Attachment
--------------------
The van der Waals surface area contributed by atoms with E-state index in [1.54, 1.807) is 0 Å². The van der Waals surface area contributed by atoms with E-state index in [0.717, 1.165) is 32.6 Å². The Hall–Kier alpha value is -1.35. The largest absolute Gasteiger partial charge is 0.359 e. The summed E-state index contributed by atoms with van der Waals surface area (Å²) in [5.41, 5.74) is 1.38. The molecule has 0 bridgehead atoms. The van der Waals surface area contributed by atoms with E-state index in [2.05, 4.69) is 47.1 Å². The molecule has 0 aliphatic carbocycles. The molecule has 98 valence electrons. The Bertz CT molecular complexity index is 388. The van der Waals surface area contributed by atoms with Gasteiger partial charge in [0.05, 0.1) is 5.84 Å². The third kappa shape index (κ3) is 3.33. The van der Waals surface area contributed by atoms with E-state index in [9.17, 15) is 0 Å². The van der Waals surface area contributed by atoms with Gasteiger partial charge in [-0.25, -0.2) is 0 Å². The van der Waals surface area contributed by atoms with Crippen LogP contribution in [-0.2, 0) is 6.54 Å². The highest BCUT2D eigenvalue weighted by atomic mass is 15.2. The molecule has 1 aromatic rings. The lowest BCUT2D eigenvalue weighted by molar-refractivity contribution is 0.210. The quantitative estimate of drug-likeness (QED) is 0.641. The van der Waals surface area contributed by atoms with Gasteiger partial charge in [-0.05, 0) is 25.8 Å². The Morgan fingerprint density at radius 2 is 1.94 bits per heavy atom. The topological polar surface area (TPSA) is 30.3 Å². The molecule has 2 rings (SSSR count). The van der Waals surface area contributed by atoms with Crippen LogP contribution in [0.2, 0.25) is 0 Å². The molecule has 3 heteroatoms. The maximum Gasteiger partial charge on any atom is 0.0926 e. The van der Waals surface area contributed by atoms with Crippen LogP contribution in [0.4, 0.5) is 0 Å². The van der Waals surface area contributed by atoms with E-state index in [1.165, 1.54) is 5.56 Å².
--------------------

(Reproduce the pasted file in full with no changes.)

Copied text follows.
The van der Waals surface area contributed by atoms with E-state index in [1.54, 1.807) is 0 Å². The van der Waals surface area contributed by atoms with E-state index in [0.717, 1.165) is 32.6 Å². The Hall–Kier alpha value is -1.35. The largest absolute Gasteiger partial charge is 0.359 e. The summed E-state index contributed by atoms with van der Waals surface area (Å²) in [5.41, 5.74) is 1.38. The molecule has 0 bridgehead atoms. The van der Waals surface area contributed by atoms with E-state index in [2.05, 4.69) is 47.1 Å². The molecule has 0 aliphatic carbocycles. The molecule has 98 valence electrons. The Bertz CT molecular complexity index is 388. The van der Waals surface area contributed by atoms with Gasteiger partial charge in [0.05, 0.1) is 5.84 Å². The third kappa shape index (κ3) is 3.33. The van der Waals surface area contributed by atoms with E-state index in [9.17, 15) is 0 Å². The van der Waals surface area contributed by atoms with Gasteiger partial charge in [-0.25, -0.2) is 0 Å². The van der Waals surface area contributed by atoms with Crippen LogP contribution in [-0.2, 0) is 6.54 Å². The highest BCUT2D eigenvalue weighted by atomic mass is 15.2. The molecule has 1 aromatic rings. The lowest BCUT2D eigenvalue weighted by molar-refractivity contribution is 0.210. The quantitative estimate of drug-likeness (QED) is 0.641. The van der Waals surface area contributed by atoms with Gasteiger partial charge in [-0.05, 0) is 25.8 Å². The Morgan fingerprint density at radius 2 is 1.94 bits per heavy atom. The topological polar surface area (TPSA) is 30.3 Å². The molecule has 2 rings (SSSR count). The van der Waals surface area contributed by atoms with Crippen LogP contribution in [0.2, 0.25) is 0 Å². The molecule has 3 heteroatoms. The maximum Gasteiger partial charge on any atom is 0.0926 e. The van der Waals surface area contributed by atoms with Crippen LogP contribution in [0.4, 0.5) is 0 Å². The van der Waals surface area contributed by atoms with E-state index in [1.165, 1.54) is 5.56 Å².